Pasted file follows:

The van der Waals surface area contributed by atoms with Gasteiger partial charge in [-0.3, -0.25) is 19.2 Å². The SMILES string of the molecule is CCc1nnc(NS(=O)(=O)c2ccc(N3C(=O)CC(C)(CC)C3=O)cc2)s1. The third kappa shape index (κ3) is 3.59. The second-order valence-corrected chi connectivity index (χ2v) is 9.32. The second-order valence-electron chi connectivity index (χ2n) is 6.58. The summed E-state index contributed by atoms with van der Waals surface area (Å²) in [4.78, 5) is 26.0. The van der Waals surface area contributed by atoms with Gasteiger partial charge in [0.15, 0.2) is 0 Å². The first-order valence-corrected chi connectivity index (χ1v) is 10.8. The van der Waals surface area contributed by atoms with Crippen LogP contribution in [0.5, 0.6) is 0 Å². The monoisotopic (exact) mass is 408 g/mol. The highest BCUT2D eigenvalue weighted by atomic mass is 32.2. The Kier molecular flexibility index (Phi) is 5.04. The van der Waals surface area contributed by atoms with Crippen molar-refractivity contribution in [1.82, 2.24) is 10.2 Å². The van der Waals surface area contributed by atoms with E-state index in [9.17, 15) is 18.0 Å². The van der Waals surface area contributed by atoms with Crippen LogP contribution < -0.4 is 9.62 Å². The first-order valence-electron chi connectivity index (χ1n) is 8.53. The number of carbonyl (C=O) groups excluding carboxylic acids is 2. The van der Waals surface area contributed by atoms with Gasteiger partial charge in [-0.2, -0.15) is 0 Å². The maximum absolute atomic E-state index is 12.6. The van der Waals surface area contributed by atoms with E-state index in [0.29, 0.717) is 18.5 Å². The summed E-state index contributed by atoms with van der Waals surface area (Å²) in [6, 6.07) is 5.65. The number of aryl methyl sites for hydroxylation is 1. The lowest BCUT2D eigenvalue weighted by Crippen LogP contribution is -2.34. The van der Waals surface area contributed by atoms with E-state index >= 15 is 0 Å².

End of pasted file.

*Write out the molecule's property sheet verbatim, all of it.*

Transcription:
The van der Waals surface area contributed by atoms with Gasteiger partial charge in [-0.3, -0.25) is 19.2 Å². The SMILES string of the molecule is CCc1nnc(NS(=O)(=O)c2ccc(N3C(=O)CC(C)(CC)C3=O)cc2)s1. The third kappa shape index (κ3) is 3.59. The second-order valence-corrected chi connectivity index (χ2v) is 9.32. The second-order valence-electron chi connectivity index (χ2n) is 6.58. The summed E-state index contributed by atoms with van der Waals surface area (Å²) in [4.78, 5) is 26.0. The van der Waals surface area contributed by atoms with Gasteiger partial charge in [0.15, 0.2) is 0 Å². The first-order valence-corrected chi connectivity index (χ1v) is 10.8. The van der Waals surface area contributed by atoms with Crippen LogP contribution in [0.5, 0.6) is 0 Å². The monoisotopic (exact) mass is 408 g/mol. The highest BCUT2D eigenvalue weighted by atomic mass is 32.2. The Kier molecular flexibility index (Phi) is 5.04. The van der Waals surface area contributed by atoms with Crippen molar-refractivity contribution in [1.82, 2.24) is 10.2 Å². The van der Waals surface area contributed by atoms with E-state index in [9.17, 15) is 18.0 Å². The van der Waals surface area contributed by atoms with Crippen LogP contribution < -0.4 is 9.62 Å². The first-order valence-electron chi connectivity index (χ1n) is 8.53. The number of carbonyl (C=O) groups excluding carboxylic acids is 2. The van der Waals surface area contributed by atoms with Gasteiger partial charge in [-0.2, -0.15) is 0 Å². The maximum absolute atomic E-state index is 12.6. The van der Waals surface area contributed by atoms with E-state index in [0.29, 0.717) is 18.5 Å². The summed E-state index contributed by atoms with van der Waals surface area (Å²) in [6, 6.07) is 5.65. The number of aryl methyl sites for hydroxylation is 1. The lowest BCUT2D eigenvalue weighted by Crippen LogP contribution is -2.34. The van der Waals surface area contributed by atoms with E-state index >= 15 is 0 Å².